As consultants, we’re constantly being asked by customers—both internal and external—to justify those big-budget IT expenditures with more than fuzzy platitudes about increased productivity and enhanced communications.

How do IT consultants help their clients calculate the worth of the IT initiatives they implement? Variables related to the success of our solutions—such as the client’s readiness for change and willingness to act on our recommendations—make committing to a quantifiable financial benefit risky. Yet, in this new environment of conservatism in IT expenditure, our ability and eagerness to apply measurable financial yardsticks to our work can mean the difference between selling that project and not. This column provides reasons why it’s crucial to prove IT value, some models and examples for measuring “net value,” and my own cost/benefit analysis worksheet that I use for client engagements.

Why now?
Earlier incarnations of IT spending were easier to justify, but now there’s a whole industry dedicated to the substantiation of such expenditures. Douglas Hubbard, a principal at Hubbard Ross—a firm that specializes in applying financial metrics to IT projects—recently told CIO Magazine, “When you had a new mainframe program that replaced 30 workers, the benefit was obvious. But with e-business, groupware, and expert systems, you’re not doing a head-count reduction—you’re communicating better.”

Hubbard Ross, with its Applied Information Economics methodology, is just one of a host of firms offering IT justification services. The Balanced Scorecard Collaborative is another firm that works with CIOs and other IT pros to develop cost/benefit analyses of IT programs. David Norton, one of the two original developers of the Balanced Scorecard and president of the collaborative, said: “There isn’t a first-order relationship between IT investment and financial outcome. Investment in IT typically has a third-order financial effect.”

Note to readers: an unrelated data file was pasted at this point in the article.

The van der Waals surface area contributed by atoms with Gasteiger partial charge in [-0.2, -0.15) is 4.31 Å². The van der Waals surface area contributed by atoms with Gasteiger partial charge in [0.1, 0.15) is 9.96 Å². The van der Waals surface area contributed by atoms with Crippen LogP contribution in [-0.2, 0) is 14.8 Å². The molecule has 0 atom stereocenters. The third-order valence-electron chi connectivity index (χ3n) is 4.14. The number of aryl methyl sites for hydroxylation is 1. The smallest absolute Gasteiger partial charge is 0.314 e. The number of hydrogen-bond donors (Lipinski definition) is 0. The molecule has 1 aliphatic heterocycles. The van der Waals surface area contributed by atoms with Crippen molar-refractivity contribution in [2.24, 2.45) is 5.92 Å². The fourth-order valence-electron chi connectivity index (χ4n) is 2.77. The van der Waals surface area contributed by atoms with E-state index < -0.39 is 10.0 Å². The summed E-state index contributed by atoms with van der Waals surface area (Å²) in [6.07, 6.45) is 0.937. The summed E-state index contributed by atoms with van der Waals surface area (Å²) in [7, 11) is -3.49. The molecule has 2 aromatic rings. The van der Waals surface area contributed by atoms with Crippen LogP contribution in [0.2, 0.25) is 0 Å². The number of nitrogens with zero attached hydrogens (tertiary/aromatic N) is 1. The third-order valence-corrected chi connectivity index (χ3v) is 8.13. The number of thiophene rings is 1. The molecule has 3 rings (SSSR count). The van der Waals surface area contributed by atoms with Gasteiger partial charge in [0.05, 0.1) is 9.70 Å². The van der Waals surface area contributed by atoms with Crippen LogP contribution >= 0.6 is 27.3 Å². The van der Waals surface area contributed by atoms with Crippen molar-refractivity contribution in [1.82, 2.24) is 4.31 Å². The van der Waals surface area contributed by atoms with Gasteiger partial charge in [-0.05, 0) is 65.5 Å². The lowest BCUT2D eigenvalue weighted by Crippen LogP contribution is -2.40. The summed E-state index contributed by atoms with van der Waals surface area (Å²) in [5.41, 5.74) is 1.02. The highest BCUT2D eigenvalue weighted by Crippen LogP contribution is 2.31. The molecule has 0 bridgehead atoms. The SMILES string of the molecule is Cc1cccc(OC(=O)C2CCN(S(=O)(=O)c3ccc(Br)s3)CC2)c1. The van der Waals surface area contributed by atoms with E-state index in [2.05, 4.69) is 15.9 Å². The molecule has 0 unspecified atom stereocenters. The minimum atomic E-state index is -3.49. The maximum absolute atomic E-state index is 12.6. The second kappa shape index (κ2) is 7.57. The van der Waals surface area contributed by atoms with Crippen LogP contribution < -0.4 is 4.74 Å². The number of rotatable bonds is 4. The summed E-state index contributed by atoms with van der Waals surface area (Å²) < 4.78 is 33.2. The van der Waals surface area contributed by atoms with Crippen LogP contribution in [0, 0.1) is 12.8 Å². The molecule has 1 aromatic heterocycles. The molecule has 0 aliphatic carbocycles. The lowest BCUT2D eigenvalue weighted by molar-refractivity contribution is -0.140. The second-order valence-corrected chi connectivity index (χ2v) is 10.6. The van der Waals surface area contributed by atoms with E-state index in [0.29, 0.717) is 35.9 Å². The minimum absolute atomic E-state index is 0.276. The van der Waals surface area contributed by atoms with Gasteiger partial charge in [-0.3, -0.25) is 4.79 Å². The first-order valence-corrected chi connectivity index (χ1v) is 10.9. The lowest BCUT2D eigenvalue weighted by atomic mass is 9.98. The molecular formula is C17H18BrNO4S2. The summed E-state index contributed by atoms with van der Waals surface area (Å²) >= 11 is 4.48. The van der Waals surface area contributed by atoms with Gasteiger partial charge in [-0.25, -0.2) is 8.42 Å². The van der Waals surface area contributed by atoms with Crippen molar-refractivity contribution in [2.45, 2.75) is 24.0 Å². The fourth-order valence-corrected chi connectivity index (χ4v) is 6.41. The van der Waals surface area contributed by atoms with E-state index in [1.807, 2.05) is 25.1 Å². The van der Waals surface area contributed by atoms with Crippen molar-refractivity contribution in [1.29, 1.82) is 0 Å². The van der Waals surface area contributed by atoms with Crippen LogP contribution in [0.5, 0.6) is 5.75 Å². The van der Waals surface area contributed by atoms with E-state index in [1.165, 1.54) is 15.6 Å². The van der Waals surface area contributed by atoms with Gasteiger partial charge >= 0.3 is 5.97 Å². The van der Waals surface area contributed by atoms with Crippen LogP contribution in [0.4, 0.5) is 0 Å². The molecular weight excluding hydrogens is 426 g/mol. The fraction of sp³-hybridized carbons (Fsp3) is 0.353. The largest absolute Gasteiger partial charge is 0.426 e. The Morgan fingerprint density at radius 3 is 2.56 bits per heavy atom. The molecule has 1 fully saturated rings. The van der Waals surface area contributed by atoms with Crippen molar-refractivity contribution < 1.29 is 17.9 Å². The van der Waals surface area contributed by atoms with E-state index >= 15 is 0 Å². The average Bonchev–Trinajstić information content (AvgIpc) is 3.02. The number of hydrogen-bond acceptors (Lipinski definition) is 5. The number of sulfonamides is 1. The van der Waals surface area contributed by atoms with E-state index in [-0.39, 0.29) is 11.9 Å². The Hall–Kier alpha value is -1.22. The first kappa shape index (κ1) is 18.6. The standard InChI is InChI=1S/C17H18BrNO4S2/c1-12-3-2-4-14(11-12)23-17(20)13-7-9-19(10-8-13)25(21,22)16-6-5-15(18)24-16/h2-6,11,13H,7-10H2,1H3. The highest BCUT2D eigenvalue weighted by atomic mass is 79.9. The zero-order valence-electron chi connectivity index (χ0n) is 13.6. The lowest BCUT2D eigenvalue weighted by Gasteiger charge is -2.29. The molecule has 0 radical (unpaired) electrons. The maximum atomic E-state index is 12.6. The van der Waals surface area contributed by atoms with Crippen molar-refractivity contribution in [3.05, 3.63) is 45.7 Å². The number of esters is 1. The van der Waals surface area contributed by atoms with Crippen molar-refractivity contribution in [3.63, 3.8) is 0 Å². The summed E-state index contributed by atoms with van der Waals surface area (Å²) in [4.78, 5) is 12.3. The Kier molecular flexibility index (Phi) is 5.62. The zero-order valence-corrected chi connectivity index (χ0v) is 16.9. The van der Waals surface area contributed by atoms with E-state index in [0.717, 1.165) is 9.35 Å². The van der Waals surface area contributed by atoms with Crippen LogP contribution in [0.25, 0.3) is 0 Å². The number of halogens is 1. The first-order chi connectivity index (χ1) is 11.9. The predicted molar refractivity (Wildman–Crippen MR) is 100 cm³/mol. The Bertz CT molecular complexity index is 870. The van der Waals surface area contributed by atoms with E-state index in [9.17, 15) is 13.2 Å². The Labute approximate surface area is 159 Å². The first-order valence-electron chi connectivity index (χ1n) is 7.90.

While increases in customer satisfaction and loyalty can obviously have a positive effect on business, directly measuring that effect is challenging at best. Other firms, such as Cutter Information Corp. and QSM Associates, have developed their own proprietary models of IT value measurement. Even Microsoft has weighed in, with its Rapid Economic Justification (REJ) model, which is used to illustrate the benefits of implementing Microsoft products in the enterprise.

Download Freedman’s cost/benefit analysis

A supplementary worksheet illustrates the ideas Rick discusses in this column. He has incorporated the most obvious costs and benefits that he describes here, and he has set up the sheet to present the “net value” of an IT investment. He’s also included an example of one of his own recent projects, wherein he helped a telecommunications provider implement billing software that captured additional revenue and helped the client to gain efficiencies and enhance productivity. The new software was much easier to use and manage, thus ending an employee retention problem. All of these benefits were quantified, with the client’s assistance, and are illustrated in the example worksheet. Download it now.

IT expenditures must align with business goals
A focus on the alignment of IT spending with corporate strategy is the first key element to justifying costs. As Microsoft states in its REJ white paper, “The goal is to ensure that any IT investment decision can be shown to be consistent with the organization’s business objectives.”

Directing justification efforts towards the organization’s critical success factors and strategies makes obvious sense, especially in an environment where IT investment has been accused of being “technology for technology’s sake.”